We have a hard disk that is 600 Gigs and nearly full. It’s been filled up with 18,501,765 million files (mostly small 19k images) and 7,142,132 folders. It’s very difficult to find out where exactly all the space has gone too. Our regular cleanup procedures are not clearing up enough space which means we need to look at this drive as a whole and determine what is out there and what can be moved or removed. We’ve tried several applications and so far they have either blown up or simply ran for an amazing amount of time to complete.
- Operating System: Windows Server 2003
- File System: NTFS
Space ObServer was able to read through 18,501,765 million files and 7,142,132 folders without taking up hardly any memory. I’m sure this is mostly due to the fact that it uses a SQL backend to store all of the data. It unfortunately the most expensive of all the products at $259.95 per server.
During my research I tried several different solutions both pay and free. I kept a list of the products I tried below for everyone’s information.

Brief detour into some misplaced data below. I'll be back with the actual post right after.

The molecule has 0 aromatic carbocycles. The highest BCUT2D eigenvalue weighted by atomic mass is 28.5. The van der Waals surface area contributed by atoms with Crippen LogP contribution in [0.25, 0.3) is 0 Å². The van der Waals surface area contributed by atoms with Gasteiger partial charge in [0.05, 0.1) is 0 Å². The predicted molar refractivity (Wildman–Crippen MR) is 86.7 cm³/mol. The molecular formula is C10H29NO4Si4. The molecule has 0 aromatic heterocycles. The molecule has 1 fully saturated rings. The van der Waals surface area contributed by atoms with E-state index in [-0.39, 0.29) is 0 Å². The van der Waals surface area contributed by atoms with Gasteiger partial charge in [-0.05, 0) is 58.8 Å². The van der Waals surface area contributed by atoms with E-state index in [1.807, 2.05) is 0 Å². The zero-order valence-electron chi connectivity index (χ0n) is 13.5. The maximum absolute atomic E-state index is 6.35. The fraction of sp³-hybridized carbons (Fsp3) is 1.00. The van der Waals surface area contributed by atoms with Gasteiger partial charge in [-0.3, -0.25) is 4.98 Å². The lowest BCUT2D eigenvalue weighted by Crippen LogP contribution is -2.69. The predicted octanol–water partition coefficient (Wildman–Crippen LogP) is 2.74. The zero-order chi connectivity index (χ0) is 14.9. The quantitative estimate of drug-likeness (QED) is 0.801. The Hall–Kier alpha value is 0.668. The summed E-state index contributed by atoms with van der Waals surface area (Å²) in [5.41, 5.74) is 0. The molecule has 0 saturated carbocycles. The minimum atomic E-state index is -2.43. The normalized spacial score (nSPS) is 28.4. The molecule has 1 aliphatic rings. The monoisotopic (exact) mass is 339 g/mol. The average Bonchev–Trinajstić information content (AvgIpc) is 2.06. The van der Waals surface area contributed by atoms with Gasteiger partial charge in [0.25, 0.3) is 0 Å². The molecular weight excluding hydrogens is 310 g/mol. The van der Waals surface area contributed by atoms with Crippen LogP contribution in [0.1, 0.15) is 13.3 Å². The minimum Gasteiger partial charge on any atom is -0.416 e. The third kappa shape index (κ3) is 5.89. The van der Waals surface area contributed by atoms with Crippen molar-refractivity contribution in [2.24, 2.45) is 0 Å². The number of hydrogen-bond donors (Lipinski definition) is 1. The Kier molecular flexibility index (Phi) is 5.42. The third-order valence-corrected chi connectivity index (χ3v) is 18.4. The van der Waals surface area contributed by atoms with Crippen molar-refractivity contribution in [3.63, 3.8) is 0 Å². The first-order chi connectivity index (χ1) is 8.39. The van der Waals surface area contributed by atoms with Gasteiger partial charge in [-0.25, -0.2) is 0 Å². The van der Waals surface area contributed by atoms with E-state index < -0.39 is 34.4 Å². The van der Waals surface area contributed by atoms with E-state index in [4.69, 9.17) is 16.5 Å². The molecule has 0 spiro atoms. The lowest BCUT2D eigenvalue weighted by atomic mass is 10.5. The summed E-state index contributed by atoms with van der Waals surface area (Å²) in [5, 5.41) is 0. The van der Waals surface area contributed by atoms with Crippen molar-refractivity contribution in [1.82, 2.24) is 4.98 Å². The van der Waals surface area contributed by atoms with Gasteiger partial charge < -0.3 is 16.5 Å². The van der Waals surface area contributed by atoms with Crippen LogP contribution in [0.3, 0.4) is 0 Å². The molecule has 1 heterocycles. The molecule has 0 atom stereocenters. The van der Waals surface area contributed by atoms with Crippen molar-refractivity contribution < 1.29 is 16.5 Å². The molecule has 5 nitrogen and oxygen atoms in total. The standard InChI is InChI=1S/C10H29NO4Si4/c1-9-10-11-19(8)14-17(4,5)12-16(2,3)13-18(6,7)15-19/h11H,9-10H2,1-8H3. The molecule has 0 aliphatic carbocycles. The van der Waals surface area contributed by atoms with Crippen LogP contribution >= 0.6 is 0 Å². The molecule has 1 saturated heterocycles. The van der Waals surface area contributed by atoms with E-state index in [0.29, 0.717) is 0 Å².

JDiskReport – Stops at 10 million WinDirStat – Stops at 10 million SpaceMonger – Skipping due to mention of RAM storage SpaceSniffer – Stops at unknown – crash
FolderSizes – Stops at 12 million (3 million folders) TreeSize Professional – Skipping due to mention of RAM storage
Update #1: The server I am attempting to analyze has 2 GB of RAM and most products that I try seem to try and keep the file/folder information in memory. This tends to run out much too quickly with 18,501,765 million files and 7,142,132 folders.
Update #2: Looks like the developers of WinDirStat got involved enough to tell us that it can compile under 64-bit. That gives it more memory to work with but I’m not sure if it’s going to be enough unless they can persist to disk.
Assuming your OS is Windows…
Either way you slice it, tabulating millions of files is always going to take a long time and will be restricted by the I/O of the disk itself. I recommend TreeSize Professional. Or maybe SpaceObServer. You could give the freeware version of TreeSize a try as well.